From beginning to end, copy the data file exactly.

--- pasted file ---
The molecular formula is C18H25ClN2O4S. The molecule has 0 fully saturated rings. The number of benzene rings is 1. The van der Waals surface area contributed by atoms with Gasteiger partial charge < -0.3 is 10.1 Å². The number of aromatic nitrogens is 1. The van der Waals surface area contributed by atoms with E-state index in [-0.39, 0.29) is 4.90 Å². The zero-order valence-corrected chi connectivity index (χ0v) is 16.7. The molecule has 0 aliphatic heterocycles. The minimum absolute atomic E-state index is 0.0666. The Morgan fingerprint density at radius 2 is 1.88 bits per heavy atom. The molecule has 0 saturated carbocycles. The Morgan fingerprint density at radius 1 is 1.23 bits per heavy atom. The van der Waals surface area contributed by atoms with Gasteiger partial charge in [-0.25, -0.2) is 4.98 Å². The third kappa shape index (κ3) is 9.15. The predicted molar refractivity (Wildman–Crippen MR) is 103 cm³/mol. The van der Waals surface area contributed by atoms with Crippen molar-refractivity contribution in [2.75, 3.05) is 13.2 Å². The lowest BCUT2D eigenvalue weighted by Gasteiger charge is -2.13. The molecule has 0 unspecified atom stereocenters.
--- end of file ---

The molecular formula is C18H25ClN2O4S. The molecule has 0 fully saturated rings. The number of benzene rings is 1. The van der Waals surface area contributed by atoms with Gasteiger partial charge < -0.3 is 10.1 Å². The number of aromatic nitrogens is 1. The van der Waals surface area contributed by atoms with E-state index in [-0.39, 0.29) is 4.90 Å². The zero-order valence-corrected chi connectivity index (χ0v) is 16.7. The molecule has 0 aliphatic heterocycles. The minimum absolute atomic E-state index is 0.0666. The Morgan fingerprint density at radius 2 is 1.88 bits per heavy atom. The molecule has 0 saturated carbocycles. The Morgan fingerprint density at radius 1 is 1.23 bits per heavy atom. The van der Waals surface area contributed by atoms with Gasteiger partial charge in [-0.25, -0.2) is 4.98 Å². The third kappa shape index (κ3) is 9.15. The predicted molar refractivity (Wildman–Crippen MR) is 103 cm³/mol. The van der Waals surface area contributed by atoms with Crippen molar-refractivity contribution in [2.75, 3.05) is 13.2 Å². The lowest BCUT2D eigenvalue weighted by Gasteiger charge is -2.13. The molecule has 0 unspecified atom stereocenters.